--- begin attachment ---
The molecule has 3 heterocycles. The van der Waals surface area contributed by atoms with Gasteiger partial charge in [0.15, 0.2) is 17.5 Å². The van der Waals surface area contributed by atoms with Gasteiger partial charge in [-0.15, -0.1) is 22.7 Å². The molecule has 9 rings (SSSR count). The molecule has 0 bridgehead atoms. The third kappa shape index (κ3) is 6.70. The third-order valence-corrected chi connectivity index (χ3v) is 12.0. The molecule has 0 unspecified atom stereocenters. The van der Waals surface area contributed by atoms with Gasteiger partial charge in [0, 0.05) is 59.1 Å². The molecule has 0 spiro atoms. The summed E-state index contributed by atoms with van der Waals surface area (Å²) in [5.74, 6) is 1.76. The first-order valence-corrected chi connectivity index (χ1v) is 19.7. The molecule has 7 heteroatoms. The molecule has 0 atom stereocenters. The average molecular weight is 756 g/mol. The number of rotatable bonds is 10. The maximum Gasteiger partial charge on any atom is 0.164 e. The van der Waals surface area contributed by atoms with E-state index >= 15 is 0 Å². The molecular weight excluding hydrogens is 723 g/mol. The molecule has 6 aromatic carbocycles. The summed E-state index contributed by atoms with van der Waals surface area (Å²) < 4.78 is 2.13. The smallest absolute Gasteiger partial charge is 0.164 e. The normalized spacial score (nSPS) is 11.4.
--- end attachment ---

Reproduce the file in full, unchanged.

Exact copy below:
The molecule has 3 heterocycles. The van der Waals surface area contributed by atoms with Gasteiger partial charge in [0.15, 0.2) is 17.5 Å². The van der Waals surface area contributed by atoms with Gasteiger partial charge in [-0.15, -0.1) is 22.7 Å². The molecule has 9 rings (SSSR count). The molecule has 0 bridgehead atoms. The third kappa shape index (κ3) is 6.70. The third-order valence-corrected chi connectivity index (χ3v) is 12.0. The molecule has 0 unspecified atom stereocenters. The van der Waals surface area contributed by atoms with Gasteiger partial charge in [0, 0.05) is 59.1 Å². The molecule has 0 spiro atoms. The summed E-state index contributed by atoms with van der Waals surface area (Å²) in [5.74, 6) is 1.76. The first-order valence-corrected chi connectivity index (χ1v) is 19.7. The molecule has 7 heteroatoms. The molecule has 0 atom stereocenters. The average molecular weight is 756 g/mol. The number of rotatable bonds is 10. The maximum Gasteiger partial charge on any atom is 0.164 e. The van der Waals surface area contributed by atoms with E-state index >= 15 is 0 Å². The molecular weight excluding hydrogens is 723 g/mol. The molecule has 6 aromatic carbocycles. The summed E-state index contributed by atoms with van der Waals surface area (Å²) < 4.78 is 2.13. The smallest absolute Gasteiger partial charge is 0.164 e. The normalized spacial score (nSPS) is 11.4.